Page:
Church and State

Documents Decoded

by David K. Ryden and Jeffrey J. Polet


Contrary to what some may believe, the U.S. Constitution does not contain any language about a "separation of church and state."

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Cover image for Church and State

December 2017


Pages 284
Volumes 1
Size 8 1/2x11
Topics Politics, Law, and Government/General

This thoroughly annotated document collection gives students and researchers an authoritative source for understanding the evolving political and legal relationship between church and state from colonial times to the present day.

The First Amendment to the Constitution of the United States declares that "Congress shall make no law respecting an establishment of religion, or prohibiting the free exercise thereof." The Establishment Clause, meanwhile, declares a position of neutrality not only between differing religions, but between religious and nonreligious beliefs. The terms of the Free Exercise Clause, however, provide special protections to religious belief and practice. Thus the provisions of the two clauses can clash. In fact, differing political and legal interpretations of these clauses have resulted in some of the most hard-fought and contentious philosophical battles in American history.

This book provides readers with convenient access to pertinent documents and court cases that enables a deeper understanding of the past and current balance between church and state and its political implications in the 21st century. The expert commentary that accompanies these key documents serves to elucidate how interpretation of the U.S. Constitution affects issues such as whether public funds or other public support should go to religious-based schools or hospitals; how to safeguard individuals' rights to religious expression while also considering how individuals should not be forced to participate in mandatory religious expressions in public institutions; and how the language regarding "separation of church and state" came about, when this phrase does not appear anywhere in the Constitution.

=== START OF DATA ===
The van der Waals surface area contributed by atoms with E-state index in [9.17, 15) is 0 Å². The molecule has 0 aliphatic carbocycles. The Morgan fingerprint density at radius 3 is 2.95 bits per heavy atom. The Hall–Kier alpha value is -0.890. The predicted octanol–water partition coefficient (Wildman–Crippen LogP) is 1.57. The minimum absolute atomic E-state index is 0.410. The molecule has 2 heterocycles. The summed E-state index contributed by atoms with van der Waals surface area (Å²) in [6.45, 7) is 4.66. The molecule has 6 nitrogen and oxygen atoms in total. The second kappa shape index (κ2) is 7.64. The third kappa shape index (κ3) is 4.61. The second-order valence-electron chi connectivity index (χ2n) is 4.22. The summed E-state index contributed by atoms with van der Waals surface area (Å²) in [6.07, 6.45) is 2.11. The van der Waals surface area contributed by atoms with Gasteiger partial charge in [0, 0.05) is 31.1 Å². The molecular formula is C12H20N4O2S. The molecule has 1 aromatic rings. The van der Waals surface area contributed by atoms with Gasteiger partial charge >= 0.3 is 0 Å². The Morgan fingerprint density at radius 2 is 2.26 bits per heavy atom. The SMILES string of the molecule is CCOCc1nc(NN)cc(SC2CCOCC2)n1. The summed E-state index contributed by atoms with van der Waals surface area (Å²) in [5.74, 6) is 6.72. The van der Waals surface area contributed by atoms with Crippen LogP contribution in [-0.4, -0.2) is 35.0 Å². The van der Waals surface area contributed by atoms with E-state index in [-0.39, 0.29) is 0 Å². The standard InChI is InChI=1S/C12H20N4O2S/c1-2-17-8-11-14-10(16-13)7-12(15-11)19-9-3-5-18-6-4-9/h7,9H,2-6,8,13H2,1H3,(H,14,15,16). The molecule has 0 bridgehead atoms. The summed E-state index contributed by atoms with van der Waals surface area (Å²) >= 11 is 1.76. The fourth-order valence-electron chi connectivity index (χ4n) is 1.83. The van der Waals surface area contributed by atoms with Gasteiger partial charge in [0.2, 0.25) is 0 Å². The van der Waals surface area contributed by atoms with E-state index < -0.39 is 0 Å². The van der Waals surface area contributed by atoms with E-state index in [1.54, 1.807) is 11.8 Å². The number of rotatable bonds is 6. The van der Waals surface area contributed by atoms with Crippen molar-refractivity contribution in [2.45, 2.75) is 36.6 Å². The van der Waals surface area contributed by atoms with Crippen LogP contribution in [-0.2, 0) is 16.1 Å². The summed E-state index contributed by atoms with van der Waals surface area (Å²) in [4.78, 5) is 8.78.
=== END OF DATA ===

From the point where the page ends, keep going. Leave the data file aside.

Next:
• Presents a balanced, fact-based examination of the myths and facts regarding church-state relations in the United States
  • Provides students and other readers with a one-stop collection of pertinent documents and court cases, the understanding of which is greatly enhanced by extensive but accessible annotations
  • Offers an extensive bibliography of books, periodicals, films, media, and websites
Author Info

David K. Ryden is professor of political science and department chair at Hope College. He has published numerous books and articles on such topics as the Supreme Court and the electoral process, religious liberty, faith-based sector/governmental partnerships, and other questions at the intersection of religion and politics. Ryden is author of The U.S. Supreme Court and the Electoral Process and Is the Good Book Good Enough? Evangelical Perspectives on Public Policy. His expertise in the realm of electoral politics garnered him significant media attention this presidential cycle, with his insights appearing on CNN and in The Christian Science Monitor, U.S. News and World Report, and The New York Times.

Jeffrey J. Polet is professor of political science at Hope College, where he teaches political theory. He has published in on topics such as electoral law, faith-based initiatives, and marriage policy in the realm of public policy and on important themes and thinkers in contemporary political thought.



"Recommended for public and academic libraries."ARBA

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